By Martin R. NolandWho was the first Protestant? If you guessed Martin Luther, you would be close, but not right. The word “Protestant” was first applied to the German rulers who opposed the imperial laws adopted at the second Diet of Speyer in 1529. Chief among the protesters was John “the Steadfast,” Elector of Saxony, who thereby gained a reputation as the first and foremost Protestant.
Although John the Steadfast is not well-known outside of Lutheran circles, he should be. Without his steadfast conviction that Luther’s teaching was true, and his steadfast actions in defense of the Reformation, there would no Protestant church today. Without John’s protection, Luther would have experienced the same fate as Jan Huss, who was burned at the stake at the Council of Constance. Without John’s wisdom in political affairs, the Lutherans in Germany would have been murdered like the 20,000 French Calvinists on Saint Bartholomew’s Day in 1572.
German Lutherans still remember the role that John the Steadfast played in defending their religion. The Wittenberg Castle Church has two prominent tombs today. These are not the graves of Luther and Melanchthon, who are buried in front of the pulpit, but the graves of John and Elector Frederick “the Wise” (his older brother). The electors are buried in front of the altar under huge bronze memorial slabs. They are flanked by alabaster statues, depicting them kneeling in prayer, and by magnificent bronze sculptures of the two electors in ceremonial garb and sword.
John the Steadfast was born in 1468 at Meissen, known today for its famous porcelain. He received a scholarly education, was trained in the arts of the knight, and gained prestige in battles against the Ottoman Turks. John became an enthusiastic reader of Martin Luther’s writings. When the papal bull was published against Luther in 1520, John was responsible for making sure it was not enacted in Electoral Saxony. Through correspondence, he convinced his brother Frederick at Worms to be more bold in his defense of Luther, resulting in Luther’s protection at the Wartburg. In October 1522, John heard Luther preach sermons at the court of Weimar on the powers and limits of secular authority (German: Von weltlicher Obrigkeit). These sermons became John’s personal political philosophy.
Upon the death of Frederick in May 1525, John the Steadfast became the Elector of Saxony. In those days, the Saxon Elector was second only to the emperor in power and influence in the Holy Roman Empire. Upon his accession, John announced to the clergy of Saxony that, in the future, the pure Word of God should be preached without human addition and that all useless ceremonies were to be abolished. In February 1526, John ratified a treaty with the Landgrave Philip of Hesse, which was soon joined by other Lutheran states. This was the beginning of political organization in defense of the Lutheran church.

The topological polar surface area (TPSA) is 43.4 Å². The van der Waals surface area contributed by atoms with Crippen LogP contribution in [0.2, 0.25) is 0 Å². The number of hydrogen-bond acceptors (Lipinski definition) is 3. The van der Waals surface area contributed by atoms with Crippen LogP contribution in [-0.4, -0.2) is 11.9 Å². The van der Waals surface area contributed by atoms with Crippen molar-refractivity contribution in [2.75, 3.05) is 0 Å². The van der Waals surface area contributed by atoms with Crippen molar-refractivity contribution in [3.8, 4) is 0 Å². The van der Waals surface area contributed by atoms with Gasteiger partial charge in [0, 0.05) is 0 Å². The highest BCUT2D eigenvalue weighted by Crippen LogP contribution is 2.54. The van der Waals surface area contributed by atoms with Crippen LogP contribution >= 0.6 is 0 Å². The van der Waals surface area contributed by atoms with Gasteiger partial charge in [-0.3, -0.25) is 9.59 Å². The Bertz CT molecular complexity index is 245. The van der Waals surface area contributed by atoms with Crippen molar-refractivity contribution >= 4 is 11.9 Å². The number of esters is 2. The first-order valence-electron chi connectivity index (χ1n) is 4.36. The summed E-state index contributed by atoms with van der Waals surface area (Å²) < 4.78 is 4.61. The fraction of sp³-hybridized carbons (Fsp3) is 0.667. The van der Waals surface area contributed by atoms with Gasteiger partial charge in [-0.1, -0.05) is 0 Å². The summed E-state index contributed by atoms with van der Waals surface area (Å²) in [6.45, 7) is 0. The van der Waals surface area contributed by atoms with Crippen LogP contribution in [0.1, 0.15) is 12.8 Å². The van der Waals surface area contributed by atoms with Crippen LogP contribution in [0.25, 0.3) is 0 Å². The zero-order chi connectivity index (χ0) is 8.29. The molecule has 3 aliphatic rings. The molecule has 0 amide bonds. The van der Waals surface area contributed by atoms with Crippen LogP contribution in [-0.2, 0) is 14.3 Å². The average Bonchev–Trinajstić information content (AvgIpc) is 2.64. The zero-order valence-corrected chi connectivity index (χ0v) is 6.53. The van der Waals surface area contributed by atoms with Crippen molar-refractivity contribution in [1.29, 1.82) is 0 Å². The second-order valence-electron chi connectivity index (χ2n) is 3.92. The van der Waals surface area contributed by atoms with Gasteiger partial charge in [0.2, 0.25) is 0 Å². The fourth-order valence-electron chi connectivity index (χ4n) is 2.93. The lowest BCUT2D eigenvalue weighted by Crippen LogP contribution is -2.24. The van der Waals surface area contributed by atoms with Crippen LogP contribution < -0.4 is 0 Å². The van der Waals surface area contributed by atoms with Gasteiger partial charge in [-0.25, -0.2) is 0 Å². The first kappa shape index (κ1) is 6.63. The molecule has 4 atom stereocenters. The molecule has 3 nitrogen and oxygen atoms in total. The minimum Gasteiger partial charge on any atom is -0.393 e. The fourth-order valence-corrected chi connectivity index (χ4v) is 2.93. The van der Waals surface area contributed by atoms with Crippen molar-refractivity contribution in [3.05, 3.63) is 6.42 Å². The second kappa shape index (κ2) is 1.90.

John the Steadfast also defended the Lutheran church from economic disaster. The Saxon aristocracy had been appropriating church lands, which had previously been used as capital assets to pay the salaries of clergy, teachers, janitors, maintenance, and capital improvements. John put a stop to this appropriation, ensuring that the church was properly endowed for the present and future. John also assisted Luther and Melanchthon in the reform of the University of Wittenberg, which became the pattern for Lutheran universities until the present day!
The imperial laws adopted at the Second Diet of Speyer in 1529, if enacted, would have resulted in the eradication of the Lutheran religion in the Holy Roman Empire. Along with his allies, John the Steadfast protested these laws. Emperor Charles the Fifth then challenged the Protestants to defend their new religion and its practices, which they did at the Diet of Augsburg in 1530. Their defense is known as the Augsburg Confession, with its first signature being that of Elector John the Steadfast.
From this history, we learn that the first “confessors” and defenders of the Lutheran church were laymen. Their spiritual heirs should remember that the Lutheran church cannot survive without laymen who also confess and defend this faith. John the Steadfast met his Savior on August 10, 1532.